Lockheed, NVIDIA To Make Digital Twin Of Earth’s Weather For NOAA
The National Oceanic and Atmospheric Administration (NOAA) has contracted with Lockheed Martin Space to construct a digital twin of the Earth’s weather.
The “Earth Observations Digital Twin,” which Lockheed is developing in partnership with graphics-processing unit developer NVIDIA, is expected to give NOAA high-resolution, accurate and timely depictions of global weather conditions, Lockheed Space said on Nov. 17.
For the first part of the contract, Lockheed and NVIDIA are to demonstrate by September 2023 the platform ingesting and utilization of sea-surface temperature data by September 2023.
Lockheed notes that NOAA regularly receives terabytes of data about the Earth’s cryosphere, land, atmosphere and oceans, as well as surrounding space weather, from a variety of satellite- and Earth-based sensors.
The digital twin is intended to provide an efficient and centralized platform for monitoring that global weather, including extreme events. The plan calls for the software to use artificial intelligence (AI) and machine-learning to automate the detection of anomalies and better predict weather.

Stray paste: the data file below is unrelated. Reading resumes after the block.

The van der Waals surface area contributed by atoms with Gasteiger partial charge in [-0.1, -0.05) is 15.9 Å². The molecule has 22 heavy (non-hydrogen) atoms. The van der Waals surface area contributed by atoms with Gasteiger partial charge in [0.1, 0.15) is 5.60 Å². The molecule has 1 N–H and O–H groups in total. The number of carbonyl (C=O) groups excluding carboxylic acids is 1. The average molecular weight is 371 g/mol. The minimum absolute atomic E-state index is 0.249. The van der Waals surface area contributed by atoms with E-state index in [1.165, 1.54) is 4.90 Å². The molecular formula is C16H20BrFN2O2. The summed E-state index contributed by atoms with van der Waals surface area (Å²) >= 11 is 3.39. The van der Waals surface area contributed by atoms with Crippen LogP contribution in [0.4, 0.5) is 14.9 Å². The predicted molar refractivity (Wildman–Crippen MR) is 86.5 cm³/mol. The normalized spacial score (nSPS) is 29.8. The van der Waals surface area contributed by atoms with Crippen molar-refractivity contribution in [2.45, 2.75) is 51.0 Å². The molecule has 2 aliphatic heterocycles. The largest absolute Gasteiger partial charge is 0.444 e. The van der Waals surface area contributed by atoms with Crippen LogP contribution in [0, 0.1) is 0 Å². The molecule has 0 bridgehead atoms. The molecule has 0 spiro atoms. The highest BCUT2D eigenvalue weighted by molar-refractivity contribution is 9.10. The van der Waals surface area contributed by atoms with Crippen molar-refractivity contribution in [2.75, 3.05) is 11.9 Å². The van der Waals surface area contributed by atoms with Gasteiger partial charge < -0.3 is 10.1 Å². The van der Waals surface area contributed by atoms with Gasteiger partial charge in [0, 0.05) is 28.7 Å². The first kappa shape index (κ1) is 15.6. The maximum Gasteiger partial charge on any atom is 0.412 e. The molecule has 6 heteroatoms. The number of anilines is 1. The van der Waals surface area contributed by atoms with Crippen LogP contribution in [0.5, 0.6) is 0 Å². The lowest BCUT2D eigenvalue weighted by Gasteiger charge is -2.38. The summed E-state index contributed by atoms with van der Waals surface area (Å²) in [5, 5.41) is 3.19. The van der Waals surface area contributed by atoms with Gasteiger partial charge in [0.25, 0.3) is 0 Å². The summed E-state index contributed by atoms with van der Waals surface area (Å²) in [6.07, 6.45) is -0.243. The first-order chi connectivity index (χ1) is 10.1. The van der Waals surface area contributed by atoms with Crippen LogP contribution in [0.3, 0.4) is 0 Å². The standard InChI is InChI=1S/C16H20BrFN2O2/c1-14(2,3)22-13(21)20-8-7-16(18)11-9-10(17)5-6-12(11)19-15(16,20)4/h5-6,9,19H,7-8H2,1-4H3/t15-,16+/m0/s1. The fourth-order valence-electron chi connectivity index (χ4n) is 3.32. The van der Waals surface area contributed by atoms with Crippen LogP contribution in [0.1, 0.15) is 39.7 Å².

“Digital twins will help us solve the world’s hardest scientific and environmental challenges,” says Dion Harris, lead product manager of accelerated computing at NVIDIA.
For the weather digital twin, Lockheed’s OpenRosetta3D, an open-source workflow engine for geospatial data, will use AI and machine-learning to ingest, format and fuse weather observations from multiple sources into gridded data and then detect anomalies.
NVIDIA’s Omniverse Nucleus will convert that data into a “Universal Scene Description” framework, enabling data-sharing across multiple tools and between researchers. Finally, Agatha, a Lockheed-developed visualization platform, will ingest that data so users can interact with a 3D representation of the Earth’s weather.
NVIDIA and Lockheed previously have collaborated on a digital twin. The two companies in 2021 announced a joint project with the U.S. Department of Agriculture’s Forest Service and Colorado Div. of Fire Prevention & Control to use AI and digital-twin simulation to examine and predict the spread of wildfires. That system also is designed to suggest actions to best suppress fires.